Vancouver prices will never come down.

Reductimat sent in a link to this article on News1130 about the recent Angus Reid poll on home prices. I don’t think I’ve ever seen an article that lays down so many giant day-glow dots and then refuses to connect them. From the photo of several condo towers under construction downtown (supply) to the demand side economics “three-quarters of current home owners say they could not afford the prices currently being charged for real estate in their neighbourhood.”

Its tough to pick the best gem from this brief article, but I like this paragraph :

Lucas Marshall from Angus Reid says waiting could cost you even more money. “It’s dangerous…chances are prices aren’t going to be more favourable, and most people who do own homes say they’re very lucky they got in when they did.” In fact, 95% of current owners who took part in the survey said they’re happy they bought when they did.

Are you kidding me? How many people holding an asset that’s shot up in value are going to be unhappy with their purchase? 5 percent apparently. And since when did past performance create any sort of guarantee for future results?

Lucas says the overall message from the survey is do your best to buy now because prices are not likely to drop.

So when was the last time a poll indicated a price drop, and if we reach the point were %100 percent of owners couldn’t afford the house they’re living in at current prices where are we going to find buyers? The move-down crowd?

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el bbub
el bbub
13 years ago

Oh, man.. things look pretty bad in US.S&P finally says subprime is mostly junkQuotes: S&P's announcement is a death warrant for the subprime industry. No longer will mortgage brokers be able to help buyers lie their way into a home… "We do not foresee the poor performance abating," S&P said… More mortgage fraud will be uncovered as the tide goes out…here's another interesting one: S&P may cut ratings on subprime-related debtQuotes: …S&P is overhauling its rating methodology and reviewing its ratings of the $1-trillion market… This subprime situation is being underestimated and is worse than many people had expected… The $12.1-billion in affected debt represents 2.13 per cent of the $565.3-billion U.S. subprime market… The folks on Wall Street knew or should have known these loans they were remarketing were fraudulently obtained !more like fradulently made available!…218 U.S. cash flow… Read more »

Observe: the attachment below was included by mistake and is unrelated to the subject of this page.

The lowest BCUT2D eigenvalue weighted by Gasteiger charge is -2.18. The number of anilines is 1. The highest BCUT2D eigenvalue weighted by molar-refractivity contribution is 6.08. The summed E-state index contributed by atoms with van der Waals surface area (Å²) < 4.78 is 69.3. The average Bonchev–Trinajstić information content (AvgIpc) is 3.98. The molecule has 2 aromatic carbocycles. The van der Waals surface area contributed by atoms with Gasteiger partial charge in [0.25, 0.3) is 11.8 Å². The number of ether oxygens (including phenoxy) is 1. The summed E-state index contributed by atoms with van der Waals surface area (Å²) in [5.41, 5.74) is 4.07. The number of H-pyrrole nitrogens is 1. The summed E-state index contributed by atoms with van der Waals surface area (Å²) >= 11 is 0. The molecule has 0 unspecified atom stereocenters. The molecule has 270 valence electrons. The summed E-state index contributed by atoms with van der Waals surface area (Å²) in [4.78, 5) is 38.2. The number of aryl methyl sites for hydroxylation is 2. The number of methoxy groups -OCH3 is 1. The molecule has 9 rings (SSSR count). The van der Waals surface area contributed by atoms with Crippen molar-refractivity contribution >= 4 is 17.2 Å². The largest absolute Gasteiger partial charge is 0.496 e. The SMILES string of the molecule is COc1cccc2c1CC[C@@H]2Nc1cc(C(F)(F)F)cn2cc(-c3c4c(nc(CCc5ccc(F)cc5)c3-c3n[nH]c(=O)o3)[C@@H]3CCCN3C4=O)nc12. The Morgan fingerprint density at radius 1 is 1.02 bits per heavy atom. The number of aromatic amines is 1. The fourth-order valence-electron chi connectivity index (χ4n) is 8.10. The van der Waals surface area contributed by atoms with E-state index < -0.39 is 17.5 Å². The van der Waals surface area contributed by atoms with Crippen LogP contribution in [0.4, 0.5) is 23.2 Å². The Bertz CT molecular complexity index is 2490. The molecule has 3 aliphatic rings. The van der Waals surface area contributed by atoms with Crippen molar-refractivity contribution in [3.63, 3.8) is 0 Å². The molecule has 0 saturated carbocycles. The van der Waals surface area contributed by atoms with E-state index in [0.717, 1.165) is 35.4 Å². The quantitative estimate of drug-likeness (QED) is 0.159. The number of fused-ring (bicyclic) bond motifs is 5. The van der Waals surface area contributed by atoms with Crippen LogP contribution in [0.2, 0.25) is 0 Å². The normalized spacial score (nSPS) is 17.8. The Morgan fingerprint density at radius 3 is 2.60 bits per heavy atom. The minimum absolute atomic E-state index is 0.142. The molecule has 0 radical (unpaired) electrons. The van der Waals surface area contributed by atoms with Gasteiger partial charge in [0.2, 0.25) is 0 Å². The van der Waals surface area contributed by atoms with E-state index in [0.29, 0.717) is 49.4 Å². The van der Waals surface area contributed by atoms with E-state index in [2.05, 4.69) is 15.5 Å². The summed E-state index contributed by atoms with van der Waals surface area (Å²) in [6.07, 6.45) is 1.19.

freako
freako
13 years ago

"At the end of the day the government and ultimately us as Canadians has to decide. In the long run, do we want to drive down overall wages further by importing cheap workers?"This is a side debate, but I don't think protectionism hurt the middle class more than it will help, all things considered. I hope you realize that the "real" part in real wages is after inflation. Stop the imports, and you will see real wages decline like never before.

scoop
scoop
13 years ago

Here is a link to detailed survey results and methodology. The Tyee presents the story from a different angle.

HADENOUGH
HADENOUGH
13 years ago

How paid for that Angus Reid Poll. It had to be paid for by someone?Someone in the RE buisness?

satv
satv
13 years ago

mohican you did not mention what is old and what is funny.if you point at my comment that is not a news,not even blast from past this is whats happening right now.those years back examples from hospitals is to compare current prospectus.3 month ago longshore employer hired around 2100 casual's what they have got since then is just one shift or no shift despite those hired with no shift further hiring is continue's.

Akhen
Akhen
13 years ago